The danger of this new policy might not be immediately obvious.

Hate shoved underground doesn’t dissipate. It settles in to root. And, as any good gardener knows, the roots of an invasive plant can scurry underground for years, deviating and twisting until they pop up where you least expect to find them. We’ve seen it happened before.

The hateful militancy on display in Charlottesville is traceable to antecedents in the 1990s. The explosion of the Alfred P. Murrah federal building in Oklahoma City in 1995 is significant to the timeline. There is a hauntingly beautiful memorial now on the site, an empty chair for each of the 168 victims, many of them children from the daycare center that was blown apart by the truck bomb.

Timothy McVeigh, who was executed for the murders, devised his scheme to avenge the government siege of a heavily armed, anti-government, white supremacist family at Ruby Ridge, Idaho, in 1992 and to avenge the more deadly federal siege of the Branch Davidian compound in Waco, Texas, in 1993.

After Oklahoma City, much of this counterculture movement went underground. A whole mishmash of white nationalists, anti-government sovereign citizens and pseudo-military groups began to form, but largely out of public view.

The nation further took its eye off of such domestic terrorism after Sept. 11, believing that foreign terrorists were the more urgent threat.

We should be concerned about what these folks might do in the future, nursing their rage at being sidelined from a social media platform that has done so much to lend them a more prominent public profile.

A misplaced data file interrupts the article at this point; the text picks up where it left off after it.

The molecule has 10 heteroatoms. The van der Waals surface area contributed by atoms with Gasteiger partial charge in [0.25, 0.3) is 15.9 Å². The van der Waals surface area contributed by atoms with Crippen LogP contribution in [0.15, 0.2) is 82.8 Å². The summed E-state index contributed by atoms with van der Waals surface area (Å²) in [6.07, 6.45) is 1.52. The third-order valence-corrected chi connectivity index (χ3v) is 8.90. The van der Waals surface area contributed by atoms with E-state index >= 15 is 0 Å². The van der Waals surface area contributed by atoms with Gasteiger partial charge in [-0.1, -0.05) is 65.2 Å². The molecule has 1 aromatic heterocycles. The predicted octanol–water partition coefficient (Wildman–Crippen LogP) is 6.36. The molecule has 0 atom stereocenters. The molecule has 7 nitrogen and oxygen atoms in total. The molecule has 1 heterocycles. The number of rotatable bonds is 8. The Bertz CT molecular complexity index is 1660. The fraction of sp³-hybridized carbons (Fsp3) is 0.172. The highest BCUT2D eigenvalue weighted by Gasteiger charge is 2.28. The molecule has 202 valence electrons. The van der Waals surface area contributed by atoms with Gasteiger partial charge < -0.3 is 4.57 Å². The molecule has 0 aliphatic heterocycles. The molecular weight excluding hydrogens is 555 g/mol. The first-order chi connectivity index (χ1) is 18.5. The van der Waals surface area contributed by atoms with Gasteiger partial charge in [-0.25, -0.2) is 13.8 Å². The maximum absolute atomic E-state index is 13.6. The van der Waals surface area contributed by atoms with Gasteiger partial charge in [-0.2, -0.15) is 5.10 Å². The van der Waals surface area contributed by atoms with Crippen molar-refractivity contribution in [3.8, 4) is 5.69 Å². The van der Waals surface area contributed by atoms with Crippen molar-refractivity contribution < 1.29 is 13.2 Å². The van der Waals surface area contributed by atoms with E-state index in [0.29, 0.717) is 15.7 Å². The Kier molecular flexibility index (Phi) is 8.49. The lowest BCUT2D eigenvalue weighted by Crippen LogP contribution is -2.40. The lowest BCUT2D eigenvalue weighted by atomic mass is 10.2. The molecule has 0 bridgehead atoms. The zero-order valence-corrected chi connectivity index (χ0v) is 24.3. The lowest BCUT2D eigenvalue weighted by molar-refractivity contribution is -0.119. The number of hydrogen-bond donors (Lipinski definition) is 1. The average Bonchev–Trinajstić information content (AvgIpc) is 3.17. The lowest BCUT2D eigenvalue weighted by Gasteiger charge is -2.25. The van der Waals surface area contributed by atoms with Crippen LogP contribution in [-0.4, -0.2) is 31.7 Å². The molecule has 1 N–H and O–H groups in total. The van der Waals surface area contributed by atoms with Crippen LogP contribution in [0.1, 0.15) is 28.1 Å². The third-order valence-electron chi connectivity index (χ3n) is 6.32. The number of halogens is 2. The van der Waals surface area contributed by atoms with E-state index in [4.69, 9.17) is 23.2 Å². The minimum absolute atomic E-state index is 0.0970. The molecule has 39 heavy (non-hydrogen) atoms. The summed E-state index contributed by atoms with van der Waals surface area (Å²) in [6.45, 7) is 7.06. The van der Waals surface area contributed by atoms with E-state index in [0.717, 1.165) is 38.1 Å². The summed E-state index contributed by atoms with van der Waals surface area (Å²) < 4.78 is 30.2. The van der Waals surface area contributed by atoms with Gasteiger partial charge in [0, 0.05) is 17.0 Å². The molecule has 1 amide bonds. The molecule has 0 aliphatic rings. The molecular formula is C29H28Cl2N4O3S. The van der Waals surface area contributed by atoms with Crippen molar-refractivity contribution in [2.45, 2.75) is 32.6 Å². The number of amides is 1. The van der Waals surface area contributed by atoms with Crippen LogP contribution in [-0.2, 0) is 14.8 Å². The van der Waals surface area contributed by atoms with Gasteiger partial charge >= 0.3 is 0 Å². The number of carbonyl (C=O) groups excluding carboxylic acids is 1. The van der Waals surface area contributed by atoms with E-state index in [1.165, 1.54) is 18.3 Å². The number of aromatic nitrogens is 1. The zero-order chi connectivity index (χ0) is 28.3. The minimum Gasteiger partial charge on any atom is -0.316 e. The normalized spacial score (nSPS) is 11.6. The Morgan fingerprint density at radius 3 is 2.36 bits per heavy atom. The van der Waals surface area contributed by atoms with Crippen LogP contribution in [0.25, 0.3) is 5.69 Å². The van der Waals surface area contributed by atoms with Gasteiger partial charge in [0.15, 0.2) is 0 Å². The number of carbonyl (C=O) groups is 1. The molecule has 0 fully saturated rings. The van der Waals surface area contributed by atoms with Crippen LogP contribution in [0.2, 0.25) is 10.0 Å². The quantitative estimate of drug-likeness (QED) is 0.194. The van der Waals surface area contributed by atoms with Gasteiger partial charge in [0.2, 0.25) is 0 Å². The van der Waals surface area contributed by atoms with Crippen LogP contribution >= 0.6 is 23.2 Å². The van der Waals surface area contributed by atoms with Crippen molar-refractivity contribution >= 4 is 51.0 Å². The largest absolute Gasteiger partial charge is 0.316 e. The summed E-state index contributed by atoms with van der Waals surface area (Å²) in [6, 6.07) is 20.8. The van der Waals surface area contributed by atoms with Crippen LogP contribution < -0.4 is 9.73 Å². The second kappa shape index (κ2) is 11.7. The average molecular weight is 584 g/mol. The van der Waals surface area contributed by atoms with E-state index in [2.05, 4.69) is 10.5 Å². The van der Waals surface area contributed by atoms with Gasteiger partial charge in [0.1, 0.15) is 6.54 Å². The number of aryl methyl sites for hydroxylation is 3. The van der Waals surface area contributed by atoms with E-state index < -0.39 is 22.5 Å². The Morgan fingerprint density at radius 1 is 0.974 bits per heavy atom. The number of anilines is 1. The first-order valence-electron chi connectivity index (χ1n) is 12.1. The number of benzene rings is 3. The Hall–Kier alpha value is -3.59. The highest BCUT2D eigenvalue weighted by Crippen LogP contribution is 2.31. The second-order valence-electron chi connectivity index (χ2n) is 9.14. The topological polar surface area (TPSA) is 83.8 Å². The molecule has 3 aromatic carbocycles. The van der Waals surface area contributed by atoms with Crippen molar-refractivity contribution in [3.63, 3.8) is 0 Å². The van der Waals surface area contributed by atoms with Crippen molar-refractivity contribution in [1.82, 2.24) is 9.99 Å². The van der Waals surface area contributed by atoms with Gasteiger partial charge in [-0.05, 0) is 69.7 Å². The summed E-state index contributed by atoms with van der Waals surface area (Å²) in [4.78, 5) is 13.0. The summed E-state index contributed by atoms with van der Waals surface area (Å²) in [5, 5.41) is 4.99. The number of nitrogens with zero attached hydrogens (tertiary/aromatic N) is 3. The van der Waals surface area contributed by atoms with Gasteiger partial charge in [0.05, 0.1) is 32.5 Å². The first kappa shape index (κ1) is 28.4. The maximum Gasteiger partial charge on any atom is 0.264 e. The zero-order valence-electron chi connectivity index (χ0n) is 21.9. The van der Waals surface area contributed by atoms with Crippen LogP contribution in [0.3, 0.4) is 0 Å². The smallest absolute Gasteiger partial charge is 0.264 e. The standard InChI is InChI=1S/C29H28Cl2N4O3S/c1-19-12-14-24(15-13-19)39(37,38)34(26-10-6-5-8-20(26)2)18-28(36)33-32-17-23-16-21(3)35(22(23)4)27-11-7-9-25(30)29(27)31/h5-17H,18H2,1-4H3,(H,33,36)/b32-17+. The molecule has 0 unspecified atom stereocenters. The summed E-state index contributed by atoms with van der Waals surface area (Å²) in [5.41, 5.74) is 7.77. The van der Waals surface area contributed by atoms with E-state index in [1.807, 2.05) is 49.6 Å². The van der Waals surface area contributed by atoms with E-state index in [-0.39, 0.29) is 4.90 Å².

Already there is evidence that they have merely switched to other platforms. Many others are readily available to them.

As unsettling as it may be to contemplate, right-wing extremists have done much to shape debate in common discourse, be it on immigration enforcement, the Black Lives Matter movement, NFL players taking a knee in solidarity, the dominance of English vs. foreign languages, and who is allowed to speak at college campuses.

The public needs to be informed, aware and engaged. They must grasp how extreme views can infect the wider discourse.

Charlottesville was targeted by racists over the issue of removing Confederate monuments. Reasonable people can disagree on that issue. But they need to also be aware of how nuanced, informed views can be overtaken by emotional and incendiary provocation.

And to do that, we have to be able to see where those prone to violence, to extreme views that no American should stand for, express themselves.